Objectors pointed all this out to the County Council, in the shape of the Planning Department. Their response was firstly to refuse to publish the full Retail Study, secondly to state that they would only accept audited accounts from the relevant shops as evidence of their turnover, and thirdly to state blandly that the authority had worked with NLP for many years and had no reason to question the reliability of its figures.
But it was not just the turnover of individual shops which was wrong. Part of the justification for the new supermarket was "leakage", which means that people from the town and the surrounding catchment area were doing too much of their shopping elsewhere, and the suggestion was that a supermarket in the town would capture much of this leakage.
In NLP's view, most of the leakage was going to Carmarthen (43% of all food shopping trips, they reckoned), with just 15% going to Cardigan. Again, any local could tell you that if they are going to go out of town to shop for food, they will usually go to Cardigan, 10 miles away, with a Tesco and an Aldi. Carmarthen is about 20 miles away along a diabolically awful but picturesque road which winds along a narrow valley floor with no overtaking for 7 miles. You only have to get stuck behind a slow moving horse box to know what eternity feels like.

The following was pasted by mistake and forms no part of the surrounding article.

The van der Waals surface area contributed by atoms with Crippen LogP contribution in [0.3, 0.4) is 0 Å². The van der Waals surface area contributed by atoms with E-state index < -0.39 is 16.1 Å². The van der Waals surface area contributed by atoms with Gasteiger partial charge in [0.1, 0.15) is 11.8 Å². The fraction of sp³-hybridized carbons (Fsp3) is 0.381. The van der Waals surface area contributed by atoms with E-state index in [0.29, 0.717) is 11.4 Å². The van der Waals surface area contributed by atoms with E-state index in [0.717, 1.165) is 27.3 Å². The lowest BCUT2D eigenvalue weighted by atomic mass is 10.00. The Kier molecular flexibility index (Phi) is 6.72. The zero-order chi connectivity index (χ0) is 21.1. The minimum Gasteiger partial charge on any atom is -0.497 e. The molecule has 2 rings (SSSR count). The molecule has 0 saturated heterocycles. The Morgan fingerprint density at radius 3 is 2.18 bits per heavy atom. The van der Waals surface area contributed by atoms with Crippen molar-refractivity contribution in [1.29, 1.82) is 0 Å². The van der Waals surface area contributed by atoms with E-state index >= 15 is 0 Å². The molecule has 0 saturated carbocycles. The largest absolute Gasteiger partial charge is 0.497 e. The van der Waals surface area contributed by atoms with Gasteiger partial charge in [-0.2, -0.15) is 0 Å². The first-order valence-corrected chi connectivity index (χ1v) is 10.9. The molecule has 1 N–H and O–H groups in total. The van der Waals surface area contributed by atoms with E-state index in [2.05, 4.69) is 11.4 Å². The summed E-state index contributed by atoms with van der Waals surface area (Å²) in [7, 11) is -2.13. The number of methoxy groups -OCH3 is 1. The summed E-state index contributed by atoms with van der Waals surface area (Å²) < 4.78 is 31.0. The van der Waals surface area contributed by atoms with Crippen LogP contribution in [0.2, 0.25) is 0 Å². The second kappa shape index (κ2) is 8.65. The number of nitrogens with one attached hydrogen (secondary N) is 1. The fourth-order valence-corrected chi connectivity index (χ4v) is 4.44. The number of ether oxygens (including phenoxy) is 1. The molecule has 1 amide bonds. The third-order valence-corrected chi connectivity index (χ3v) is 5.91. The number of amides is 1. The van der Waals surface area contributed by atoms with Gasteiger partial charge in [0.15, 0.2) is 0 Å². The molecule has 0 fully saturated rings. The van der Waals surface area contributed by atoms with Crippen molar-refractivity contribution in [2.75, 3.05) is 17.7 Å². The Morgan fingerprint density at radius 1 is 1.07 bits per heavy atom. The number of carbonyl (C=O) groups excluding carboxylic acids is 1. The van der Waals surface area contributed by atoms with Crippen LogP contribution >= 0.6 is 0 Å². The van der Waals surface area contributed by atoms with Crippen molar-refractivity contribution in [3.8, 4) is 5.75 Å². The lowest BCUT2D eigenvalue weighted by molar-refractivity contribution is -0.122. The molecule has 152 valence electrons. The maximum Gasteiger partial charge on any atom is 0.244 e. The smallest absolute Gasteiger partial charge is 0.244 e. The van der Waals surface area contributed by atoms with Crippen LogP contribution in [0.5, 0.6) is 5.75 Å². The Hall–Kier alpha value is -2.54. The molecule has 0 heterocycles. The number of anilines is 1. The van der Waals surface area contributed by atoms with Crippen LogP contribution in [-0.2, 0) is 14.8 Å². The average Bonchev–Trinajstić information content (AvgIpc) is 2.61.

And how would you calculate leakage from a catchment area? A reasonable person might think that you take the total spend on food for that catchment area and subtract the estimated spend at shops within that area. But they would be wrong.
The "correct" answer is that you subtract spending on convenience goods in just one part of the area (Newcastle Emlyn in this case) from the total spend for the catchment area and say that the difference is money leaking from the catchment area, even though quite a chunk of that money is being spent in shops in other villages and towns within the catchment area. Go shopping in Llandysul (in the catchment area), and NLP counts that as leakage.
Again, this is elementary maths, and neither the council nor its expensive consultants can get it right.